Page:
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REP. SOLOMON P. ORTIZ (D-TX): Thank you, Mr. Chairman.
Thank you both -- Admiral, good to see you -- for being with us today. I hope that maybe you can elaborate on my question a little bit.
But recently a memorandum of agreement was agreed between the Department of Defense and the Department of State regarding civilian contractors on the battlefield. And can you discuss which of your agencies are the lead element, how the guidance is being implemented, and an update on overall execution of the agreement? And I go back to your statement that you made, Mr. Secretary Gates, where you say that, on page 2, the Department of Defense would no more outsource these substantial and costly security requirements to a civilian agency than it would any other key military mission.
But going back to the contractors, I don't think that the contractors, when we have 200,000 contractors in Iraq and 140,000 soldiers -- I think that they have left a bad taste in the mouth of many people. But maybe going back, maybe you can elaborate as to the memorandum of agreement between both departments.
SEC. GATES: Let me start. First of all, the memorandum was worked out principally by Gordon England and John Negroponte, our respective deputies, and it was worked out to the complete satisfaction, I think, certainly of General Petraeus, and, I believe, also of Ambassador Crocker. And we fundamentally changed the way we do business with respect to security contractors in Iraq.
The MNF-I now has representatives in the operations center where the security details are deployed, or where assignments are made for them to be deployed. We have full visibility into where the -- when the convoys are leaving, where they're going, who they're carrying. General Petraeus and his people have the authority to stop one of those to deconflict it if there's something going on that they know about someplace else.
And so I would say that while State is still doing their own contracting in an operational sense, the lack of visibility that was part of the problem before the Blackwater incident, as far as General Petraeus is concerned that problem has been solved and he's quite satisfied with the arrangement that exists today.
REP. ORTIZ: Madame Secretary.
SEC. RICE: I would agree with the comments that Bob has just made.
I would also say that in terms -- we have some technical fixes, as well, so that we can monitor and have a record of what has gone on, for instance, in an incident. We have improved the capability of our own diplomatic security agents to be a part of the teams in these complex security operations.
I think it's fair to say we could not do our work without the security contractors. We would never be able to have enough diplomatic security agents. And I don't think this is really something the military wants to take on, which would be guarding civilians going -- diplomatic personnel going from place to place. But I do think we've come to a good modus vivendi for working through the problems, and to my knowledge, at this point it is a system that is much better.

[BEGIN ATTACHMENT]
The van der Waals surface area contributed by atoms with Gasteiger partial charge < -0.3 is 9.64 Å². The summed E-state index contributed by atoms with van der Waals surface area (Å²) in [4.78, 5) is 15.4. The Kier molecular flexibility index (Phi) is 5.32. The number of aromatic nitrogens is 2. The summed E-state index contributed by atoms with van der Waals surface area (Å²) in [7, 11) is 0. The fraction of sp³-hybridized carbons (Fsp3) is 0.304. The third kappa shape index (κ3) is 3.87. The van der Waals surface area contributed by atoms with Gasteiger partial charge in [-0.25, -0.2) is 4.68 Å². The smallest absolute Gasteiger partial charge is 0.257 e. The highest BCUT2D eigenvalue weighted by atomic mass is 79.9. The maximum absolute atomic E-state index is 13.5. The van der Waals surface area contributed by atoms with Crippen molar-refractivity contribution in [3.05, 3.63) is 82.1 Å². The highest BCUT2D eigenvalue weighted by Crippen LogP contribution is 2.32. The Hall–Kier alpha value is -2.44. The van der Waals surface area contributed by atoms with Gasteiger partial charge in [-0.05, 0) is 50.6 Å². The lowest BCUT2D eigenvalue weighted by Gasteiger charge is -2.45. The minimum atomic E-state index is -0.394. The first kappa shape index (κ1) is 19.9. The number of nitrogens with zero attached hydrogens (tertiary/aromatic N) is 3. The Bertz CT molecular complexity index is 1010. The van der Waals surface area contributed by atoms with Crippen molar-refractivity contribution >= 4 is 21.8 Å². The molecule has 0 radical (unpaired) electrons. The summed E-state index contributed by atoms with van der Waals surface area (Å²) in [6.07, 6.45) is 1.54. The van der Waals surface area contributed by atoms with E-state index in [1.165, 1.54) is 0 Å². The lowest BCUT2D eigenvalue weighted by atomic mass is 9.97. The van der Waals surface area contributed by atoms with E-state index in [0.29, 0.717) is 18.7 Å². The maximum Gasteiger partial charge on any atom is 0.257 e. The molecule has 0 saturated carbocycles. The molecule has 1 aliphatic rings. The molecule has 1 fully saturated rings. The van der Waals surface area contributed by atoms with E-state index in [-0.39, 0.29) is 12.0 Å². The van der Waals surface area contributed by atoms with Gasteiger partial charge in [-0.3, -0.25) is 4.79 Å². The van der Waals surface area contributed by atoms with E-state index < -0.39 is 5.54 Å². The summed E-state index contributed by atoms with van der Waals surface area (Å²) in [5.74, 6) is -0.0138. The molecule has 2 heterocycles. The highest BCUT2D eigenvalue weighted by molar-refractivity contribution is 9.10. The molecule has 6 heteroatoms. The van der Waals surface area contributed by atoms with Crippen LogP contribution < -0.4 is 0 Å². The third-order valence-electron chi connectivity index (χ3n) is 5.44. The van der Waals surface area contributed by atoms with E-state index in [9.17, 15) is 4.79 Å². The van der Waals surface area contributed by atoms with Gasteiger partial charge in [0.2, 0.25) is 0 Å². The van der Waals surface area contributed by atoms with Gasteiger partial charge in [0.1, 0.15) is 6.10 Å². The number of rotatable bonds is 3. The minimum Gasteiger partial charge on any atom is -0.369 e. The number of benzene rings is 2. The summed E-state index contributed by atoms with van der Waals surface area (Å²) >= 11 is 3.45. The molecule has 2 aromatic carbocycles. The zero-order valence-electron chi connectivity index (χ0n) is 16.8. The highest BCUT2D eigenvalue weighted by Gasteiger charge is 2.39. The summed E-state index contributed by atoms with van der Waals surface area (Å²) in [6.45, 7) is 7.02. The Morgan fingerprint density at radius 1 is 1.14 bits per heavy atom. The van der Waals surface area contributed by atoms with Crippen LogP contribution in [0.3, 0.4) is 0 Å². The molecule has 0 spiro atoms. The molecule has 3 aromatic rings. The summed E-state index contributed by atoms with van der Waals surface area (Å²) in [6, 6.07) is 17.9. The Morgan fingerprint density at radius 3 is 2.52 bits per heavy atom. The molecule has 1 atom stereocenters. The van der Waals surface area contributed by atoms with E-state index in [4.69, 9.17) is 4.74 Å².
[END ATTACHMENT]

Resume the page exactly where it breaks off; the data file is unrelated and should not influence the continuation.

But I will be -- I must say we're going to have to monitor and we're going to have to get a report back as to how it's working, because there were significant problems with it.
And I myself hope that the changes that we made have fully addressed those problems. But I await the first full reports, after several months, to be certain that that is the case.
SEC. GATES: I would just add, Mr. Ortiz, that I in fact had asked General Petraeus to give me a report after 30 or 60 days. And I have that first report, and he was quite content with the way things were working.
REP. ORTIZ: Thank you. Just another short question now.
You mention about the necessity of engaging some of the countries, the surrounding countries. Have we started working on that?
And what signals -- you say that we need to do some engagement, but when do you begin to these engagements? I mean, what signals are you waiting for, for us to go in there and to engage these countries?
SEC. RICE: Sorry, I didn't -- do you mean in regards to Iraq? Or --
REP. ORTIZ: We're talking about countries like Syria, Jordan and the surrounding --
SEC. RICE: Oh, I see. The neighbors in effect.
REP. ORTIZ: Yes.
Are we doing something now? And what signals are we expecting if another conflict arises before we get involved, before we enter negotiations or contact with those countries?
SEC. RICE: Well, we have in fact engaged and continued to engage Iraq's neighbors through a neighbors conference. We believe it's best to do this in a multilateral setting where Iraq can represent itself.
I will in fact go to one of these meetings next week. That's being held in Kuwait. And it has a plan of action in terms of borders, refugees, security concerns. It now has a small steering or secretariat that works on these concerns.
So I think Iraq's neighbors are engaged. But we have thought it better to do it in a multilateral setting rather than just bilaterally with the United States.
REP. ORTIZ: Thank you, Mr. Chairman.
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